Gliomas compose the most common group of intrinsic tumours of the central nervous system (CNS) and can be divided into diffuse gliomas and “non-diffuse” gliomas, which demonstrate a more circumscribed pattern of growth. In 2016 published revised fourth edition of the WHO Classification of CNS tumours, several new pathohistological entities have been introduced in the group of “non-diffuse” gliomas and neuronal-glial tumours, such as anaplastic pleomorphic xanthoastrocytoma, RELA fusion-positive ependymoma and diffuse leptomeningeal glioneuronal tumour (DLGT) , which represents a rare type of tumour with sparse cases and an ambiguous prognosis [2,3]. DLGT has previously been diagnosed as disseminated oligodendroglial-like leptomeningeal tumour, dysembryoplastic neuroepithelial tumour-like neoplasm, meningeal gliomatosis, diffuse leptomeningeal neurocytoma, diffuse leptomeningeal gangliocytoma, and diffuse leptomeningeal oligodendrogliomatosis  and is now assigned to the category of neuronal and mixed neuronal-glial tumours . DLGT is often diagnosed in children, more often boys, and has an accelerating course with a few cases occurring in adulthood [4,6]. Due to its infrequency and minor studies, different views of clinical, pathohistological and neuroradiological characteristics persist; DLGT has not yet been assigned a WHO grade [3,6]. DLGT can mimic a chronic infection, such as meningitis , or leptomeningeal carcinomatosis, which complicates the diagnosis [4,8]. The clinical presentation of DLGT depends on the area involved and it can manifest as paraesthesia, seizures or symptoms of hydrocephalus, such as headache and vomiting . A combination of the fusion of KIAA1549 and the serine/threonine protein kinase B-raf (BRAF) and deletion of the short arm of chromosome 1 (1p) or/and the long arm of chromosome 19 (19q) is present in molecular genetic studies . The most often discovered imaging features are diffuse abnormal nodular leptomeningeal growth with no evidence of a primary intraparenchymal focus, which can be seen in the basal cisterns, posterior fossa, Sylvian fissures, brainstem and the spinal cord, often associated with cystic T2 hyperintense lesions on MRI [4,8].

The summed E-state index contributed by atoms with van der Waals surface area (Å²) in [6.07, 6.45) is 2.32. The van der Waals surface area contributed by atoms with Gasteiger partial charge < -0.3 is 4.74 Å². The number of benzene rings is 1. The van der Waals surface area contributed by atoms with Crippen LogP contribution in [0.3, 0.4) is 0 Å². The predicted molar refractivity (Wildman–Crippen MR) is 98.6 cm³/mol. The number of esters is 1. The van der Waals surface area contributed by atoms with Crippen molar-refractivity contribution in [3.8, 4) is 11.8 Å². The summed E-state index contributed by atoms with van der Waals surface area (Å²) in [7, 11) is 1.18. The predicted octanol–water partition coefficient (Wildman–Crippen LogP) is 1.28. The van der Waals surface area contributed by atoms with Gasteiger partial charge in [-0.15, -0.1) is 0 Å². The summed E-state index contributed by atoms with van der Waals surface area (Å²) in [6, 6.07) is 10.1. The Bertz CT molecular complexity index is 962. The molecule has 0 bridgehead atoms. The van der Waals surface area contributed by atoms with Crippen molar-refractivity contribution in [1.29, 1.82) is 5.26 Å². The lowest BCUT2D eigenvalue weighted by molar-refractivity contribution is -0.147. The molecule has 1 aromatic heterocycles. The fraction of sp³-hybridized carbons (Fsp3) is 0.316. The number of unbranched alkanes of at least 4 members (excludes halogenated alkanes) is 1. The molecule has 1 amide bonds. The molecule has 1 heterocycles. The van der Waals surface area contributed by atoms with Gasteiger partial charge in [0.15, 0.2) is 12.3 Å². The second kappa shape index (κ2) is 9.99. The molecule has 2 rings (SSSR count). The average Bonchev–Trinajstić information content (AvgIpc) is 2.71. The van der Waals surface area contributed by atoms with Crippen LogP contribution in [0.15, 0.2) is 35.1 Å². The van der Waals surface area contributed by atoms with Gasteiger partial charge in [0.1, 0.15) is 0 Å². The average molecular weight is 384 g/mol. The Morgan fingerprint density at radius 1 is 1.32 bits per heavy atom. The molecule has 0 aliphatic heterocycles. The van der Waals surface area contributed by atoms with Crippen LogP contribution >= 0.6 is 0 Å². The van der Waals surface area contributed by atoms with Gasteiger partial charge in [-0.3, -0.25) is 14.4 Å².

Pathohistological features of DLGT show a low mitotic index with
a low to moderate density and cellular features that are similar
to those of oligodendrogliomas [5,8], however, multiple patients
often have a non-diagnostic initial biopsy due to limited tumour
material . Opposite to oligodendrogliomas, DLGT is negative for
the presence of IDH 1 and 2 mutations . DLGT demonstrates
histological and immunohistochemical features of glial and
neuronal differentiation with an expression of synaptophysin,
OLIG2 and S-100 . In the majority of cases, cytology of the
cerebrospinal fluid (CSF) is negative for tumour cells, despite
the extensive leptomeningeal involvement ; it involves mild
hyperproteinaemia and lymphocyte pleocytosis . Patients
with a poor prognosis are often older at the time of diagnosis
and have multiple site lesions and hydrocephalus, whereas those
with a stable disease have a higher rate of 1p/19q codeletion .
Currently, no therapeutic guidelines exist, patients are treated by